Tech-savvy livestock farmers from the Australian Outback to the Irish countryside are starting to use drones as a relatively cheap alternative to the cowboy and the sheepdog, according to The Wall Street Journal. Camera-wielding copters that can be bought off-the-shelf for as little as $500 can cover hilly terrain quickly, finding and guiding sheep and cattle while the rancher operates remotely—sometimes wearing goggles that show the drone’s perspective.
Scientists at the University of Oxford and other U.K. universities launched the “Robot Sheepdog Project” in 1995, and developed a box-size device that could chase a dozen ducks to one place in an enclosed area.
More recently, researchers in the U.K. and Sweden attached tracking devices to sheep and a sheepdog to collect data on their movements and comprehend the science behind the dogs’ herding success. And researchers in Australia currently are building a four-wheel robot that can pursue cattle at walking pace to calm the cows’ nerves.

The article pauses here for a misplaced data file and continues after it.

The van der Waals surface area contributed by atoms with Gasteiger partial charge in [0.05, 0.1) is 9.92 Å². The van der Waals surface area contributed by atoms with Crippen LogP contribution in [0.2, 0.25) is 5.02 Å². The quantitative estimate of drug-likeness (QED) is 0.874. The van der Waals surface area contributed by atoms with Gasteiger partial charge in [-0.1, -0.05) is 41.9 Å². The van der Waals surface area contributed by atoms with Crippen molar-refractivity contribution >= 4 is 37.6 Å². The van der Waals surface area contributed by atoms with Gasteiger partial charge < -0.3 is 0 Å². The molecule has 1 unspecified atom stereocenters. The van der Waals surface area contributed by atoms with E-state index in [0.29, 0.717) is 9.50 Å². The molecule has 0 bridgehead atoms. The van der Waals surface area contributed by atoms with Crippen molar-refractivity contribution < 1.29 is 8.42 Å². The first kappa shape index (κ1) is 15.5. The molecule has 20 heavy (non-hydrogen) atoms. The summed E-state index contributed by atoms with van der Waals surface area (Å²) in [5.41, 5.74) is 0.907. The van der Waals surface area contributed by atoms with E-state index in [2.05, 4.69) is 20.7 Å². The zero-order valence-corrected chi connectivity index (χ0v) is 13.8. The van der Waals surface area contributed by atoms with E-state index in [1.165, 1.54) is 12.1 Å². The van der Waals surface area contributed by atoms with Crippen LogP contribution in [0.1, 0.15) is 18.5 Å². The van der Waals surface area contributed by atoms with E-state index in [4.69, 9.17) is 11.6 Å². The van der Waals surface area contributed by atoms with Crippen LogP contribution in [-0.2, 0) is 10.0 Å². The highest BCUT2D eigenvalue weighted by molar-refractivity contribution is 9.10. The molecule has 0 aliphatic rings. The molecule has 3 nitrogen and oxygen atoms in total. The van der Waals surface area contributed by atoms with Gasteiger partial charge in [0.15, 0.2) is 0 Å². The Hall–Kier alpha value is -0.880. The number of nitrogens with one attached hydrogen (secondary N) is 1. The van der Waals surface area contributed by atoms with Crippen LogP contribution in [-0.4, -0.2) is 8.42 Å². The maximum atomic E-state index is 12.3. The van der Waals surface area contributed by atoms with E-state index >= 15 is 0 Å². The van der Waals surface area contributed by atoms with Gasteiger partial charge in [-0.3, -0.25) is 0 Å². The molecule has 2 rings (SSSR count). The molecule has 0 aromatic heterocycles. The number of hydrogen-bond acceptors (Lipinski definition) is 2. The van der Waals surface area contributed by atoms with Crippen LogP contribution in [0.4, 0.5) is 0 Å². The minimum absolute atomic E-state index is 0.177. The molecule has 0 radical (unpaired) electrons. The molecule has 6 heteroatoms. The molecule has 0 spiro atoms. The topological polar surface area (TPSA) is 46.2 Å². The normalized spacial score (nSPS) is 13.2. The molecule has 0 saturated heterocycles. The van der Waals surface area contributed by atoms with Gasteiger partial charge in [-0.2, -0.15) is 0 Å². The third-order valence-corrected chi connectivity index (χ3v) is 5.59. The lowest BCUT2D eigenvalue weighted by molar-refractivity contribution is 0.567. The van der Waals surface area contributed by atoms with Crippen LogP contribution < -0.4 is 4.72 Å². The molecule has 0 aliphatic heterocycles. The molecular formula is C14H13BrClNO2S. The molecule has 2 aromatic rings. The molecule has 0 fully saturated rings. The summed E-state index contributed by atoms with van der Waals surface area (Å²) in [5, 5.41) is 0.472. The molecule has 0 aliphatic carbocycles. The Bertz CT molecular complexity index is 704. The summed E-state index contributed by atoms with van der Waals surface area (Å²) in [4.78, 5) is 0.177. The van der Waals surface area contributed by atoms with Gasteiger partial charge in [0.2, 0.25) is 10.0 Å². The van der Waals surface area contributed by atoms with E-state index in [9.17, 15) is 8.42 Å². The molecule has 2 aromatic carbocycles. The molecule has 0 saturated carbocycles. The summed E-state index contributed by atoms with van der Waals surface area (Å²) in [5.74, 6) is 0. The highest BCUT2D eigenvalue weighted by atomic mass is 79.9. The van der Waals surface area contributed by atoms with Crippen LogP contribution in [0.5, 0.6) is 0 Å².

Generally, farmers aren’t ready to swap Rover for a robot on wheels. “It’d have to be one heck of a robot to be able to move at the speed and handle the terrain like a dog,” said farmer Rick Powdrell, an executive at a New Zealand farmer’s trade group. “Then there is the question of endurance. I don’t think I have ever had to reboot one of my dogs.”
Flying robots, though, are starting to give sheepdogs a run for their money. Paul Brennan, a supermarket manager in Carlow, Ireland, uses the Chinese-made Q500 Typhoon, a $1,300 quadcopter he calls Shep, to herd sheep at his brother’s 100-acre farm. He says Shep can round up a flock as quickly as a dog or four-wheeler. The pace of progress in drone technology means they will soon be the go-to tool for shepherds, he says. In the meantime, “it’s a good option if you’re feeling lazy.”